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Earth mass (M⊕, where ⊕ is the symbol for planet Earth) is the unit of mass equal to that of Earth. 1 M⊕ = 19±0.0006)×1024 kg . (5.972 Earth mass is often used to represent masses of rocky terrestrial planets.
One Earth mass can be converted to related units:
- 568±0.000003 81.300lunar mass (ML)
- 9.35 Mars mass (Mars has 0.107 M⊕)
- 0.0583 Neptune mass (Neptune has 17.147 M⊕)
- 0.0105 Saturn mass (Saturn has 95.16 M⊕)
- 0.00315 Jupiter mass (MJ) (Jupiter has 317.83 M⊕)
- 0.000 003 003 solar mass (M☉) (The Sun has 332946 M⊕)
History of measurement
The GM product is determined using laser ranging data from earth orbiting satellites.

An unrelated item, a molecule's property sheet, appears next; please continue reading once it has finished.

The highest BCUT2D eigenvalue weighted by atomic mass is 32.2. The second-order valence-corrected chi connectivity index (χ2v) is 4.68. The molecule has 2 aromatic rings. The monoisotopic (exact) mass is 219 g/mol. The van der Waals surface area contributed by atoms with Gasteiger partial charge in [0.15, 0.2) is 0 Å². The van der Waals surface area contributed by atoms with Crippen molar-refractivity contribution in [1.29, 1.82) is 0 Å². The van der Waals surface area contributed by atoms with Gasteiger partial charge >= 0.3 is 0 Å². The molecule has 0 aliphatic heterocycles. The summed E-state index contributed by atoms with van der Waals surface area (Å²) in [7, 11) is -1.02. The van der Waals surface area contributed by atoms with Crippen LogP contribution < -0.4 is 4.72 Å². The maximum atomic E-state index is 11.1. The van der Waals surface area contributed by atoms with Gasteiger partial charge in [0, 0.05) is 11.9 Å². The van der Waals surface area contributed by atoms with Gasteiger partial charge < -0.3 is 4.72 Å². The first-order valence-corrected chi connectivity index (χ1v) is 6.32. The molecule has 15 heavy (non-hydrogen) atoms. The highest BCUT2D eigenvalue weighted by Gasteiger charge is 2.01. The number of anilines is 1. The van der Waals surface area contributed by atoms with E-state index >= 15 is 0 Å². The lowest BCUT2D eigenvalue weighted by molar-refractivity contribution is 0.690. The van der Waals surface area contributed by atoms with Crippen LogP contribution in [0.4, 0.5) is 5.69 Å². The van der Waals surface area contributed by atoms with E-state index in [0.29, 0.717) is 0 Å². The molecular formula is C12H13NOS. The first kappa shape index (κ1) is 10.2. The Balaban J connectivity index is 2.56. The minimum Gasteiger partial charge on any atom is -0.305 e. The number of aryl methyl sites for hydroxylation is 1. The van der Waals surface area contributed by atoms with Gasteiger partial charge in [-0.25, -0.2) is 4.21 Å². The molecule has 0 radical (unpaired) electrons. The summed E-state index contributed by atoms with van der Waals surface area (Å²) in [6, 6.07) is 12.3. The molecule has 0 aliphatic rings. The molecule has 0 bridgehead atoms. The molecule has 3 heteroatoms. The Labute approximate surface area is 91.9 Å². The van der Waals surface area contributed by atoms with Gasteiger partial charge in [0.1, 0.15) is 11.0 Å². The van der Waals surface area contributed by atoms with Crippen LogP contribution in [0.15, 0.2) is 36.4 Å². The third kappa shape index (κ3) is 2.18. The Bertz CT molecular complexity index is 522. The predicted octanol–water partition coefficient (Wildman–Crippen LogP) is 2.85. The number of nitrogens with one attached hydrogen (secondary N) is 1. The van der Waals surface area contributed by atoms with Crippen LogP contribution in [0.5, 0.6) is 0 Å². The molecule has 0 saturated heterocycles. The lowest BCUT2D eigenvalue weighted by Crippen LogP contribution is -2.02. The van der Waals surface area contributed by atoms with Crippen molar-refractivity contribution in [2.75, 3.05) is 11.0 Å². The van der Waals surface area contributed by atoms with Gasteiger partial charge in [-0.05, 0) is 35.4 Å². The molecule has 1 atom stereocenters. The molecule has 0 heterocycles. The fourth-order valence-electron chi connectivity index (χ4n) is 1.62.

using earth's gravity, g as the acceleration and combining the equations gives
Solving for M⊕ gives the relationship
With this method, the values for Earth's surface gravity, radius, and G were measured empirically.
Even earlier attempts[when?] to "weigh" the earth involved estimating the mean density of the earth and its volume.
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Earth's mass is constantly changing due to many contributors. Currently, the mechanisms responsible for the loss of mass exceed the mechanisms associated with mass gain. A number of factors are involved, but can be classified into two categories; net transfer of matter, and mass which is gained or lost through the absorption or release of energy due to the Mass–energy equivalence principle. Several examples are provided:
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